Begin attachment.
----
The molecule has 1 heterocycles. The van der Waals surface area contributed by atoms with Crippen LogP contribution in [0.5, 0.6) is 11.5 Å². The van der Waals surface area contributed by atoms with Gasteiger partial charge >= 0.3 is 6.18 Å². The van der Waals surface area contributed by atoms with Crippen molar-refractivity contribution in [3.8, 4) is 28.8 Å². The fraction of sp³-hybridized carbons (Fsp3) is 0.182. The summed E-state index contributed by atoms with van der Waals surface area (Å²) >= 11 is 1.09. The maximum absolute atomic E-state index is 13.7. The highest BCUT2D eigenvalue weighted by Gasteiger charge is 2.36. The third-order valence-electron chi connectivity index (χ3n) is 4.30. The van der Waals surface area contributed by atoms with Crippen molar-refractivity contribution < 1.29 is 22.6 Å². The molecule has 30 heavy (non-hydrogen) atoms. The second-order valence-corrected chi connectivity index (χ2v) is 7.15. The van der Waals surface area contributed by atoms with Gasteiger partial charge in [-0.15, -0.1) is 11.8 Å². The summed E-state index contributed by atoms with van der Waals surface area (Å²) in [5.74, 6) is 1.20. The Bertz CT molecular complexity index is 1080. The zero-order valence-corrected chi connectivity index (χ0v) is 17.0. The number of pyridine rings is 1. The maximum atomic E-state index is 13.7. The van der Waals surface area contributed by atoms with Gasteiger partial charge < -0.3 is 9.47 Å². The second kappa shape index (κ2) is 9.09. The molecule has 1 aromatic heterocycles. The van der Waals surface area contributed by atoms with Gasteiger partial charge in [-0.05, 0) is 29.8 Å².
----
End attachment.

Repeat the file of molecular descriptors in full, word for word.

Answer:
The molecule has 1 heterocycles. The van der Waals surface area contributed by atoms with Crippen LogP contribution in [0.5, 0.6) is 11.5 Å². The van der Waals surface area contributed by atoms with Gasteiger partial charge >= 0.3 is 6.18 Å². The van der Waals surface area contributed by atoms with Crippen molar-refractivity contribution in [3.8, 4) is 28.8 Å². The fraction of sp³-hybridized carbons (Fsp3) is 0.182. The summed E-state index contributed by atoms with van der Waals surface area (Å²) >= 11 is 1.09. The maximum absolute atomic E-state index is 13.7. The highest BCUT2D eigenvalue weighted by Gasteiger charge is 2.36. The third-order valence-electron chi connectivity index (χ3n) is 4.30. The van der Waals surface area contributed by atoms with Crippen molar-refractivity contribution < 1.29 is 22.6 Å². The molecule has 30 heavy (non-hydrogen) atoms. The second-order valence-corrected chi connectivity index (χ2v) is 7.15. The van der Waals surface area contributed by atoms with Gasteiger partial charge in [-0.15, -0.1) is 11.8 Å². The summed E-state index contributed by atoms with van der Waals surface area (Å²) in [5.74, 6) is 1.20. The Bertz CT molecular complexity index is 1080. The zero-order valence-corrected chi connectivity index (χ0v) is 17.0. The number of pyridine rings is 1. The maximum atomic E-state index is 13.7. The van der Waals surface area contributed by atoms with Gasteiger partial charge < -0.3 is 9.47 Å². The second kappa shape index (κ2) is 9.09. The molecule has 1 aromatic heterocycles. The van der Waals surface area contributed by atoms with Gasteiger partial charge in [-0.05, 0) is 29.8 Å².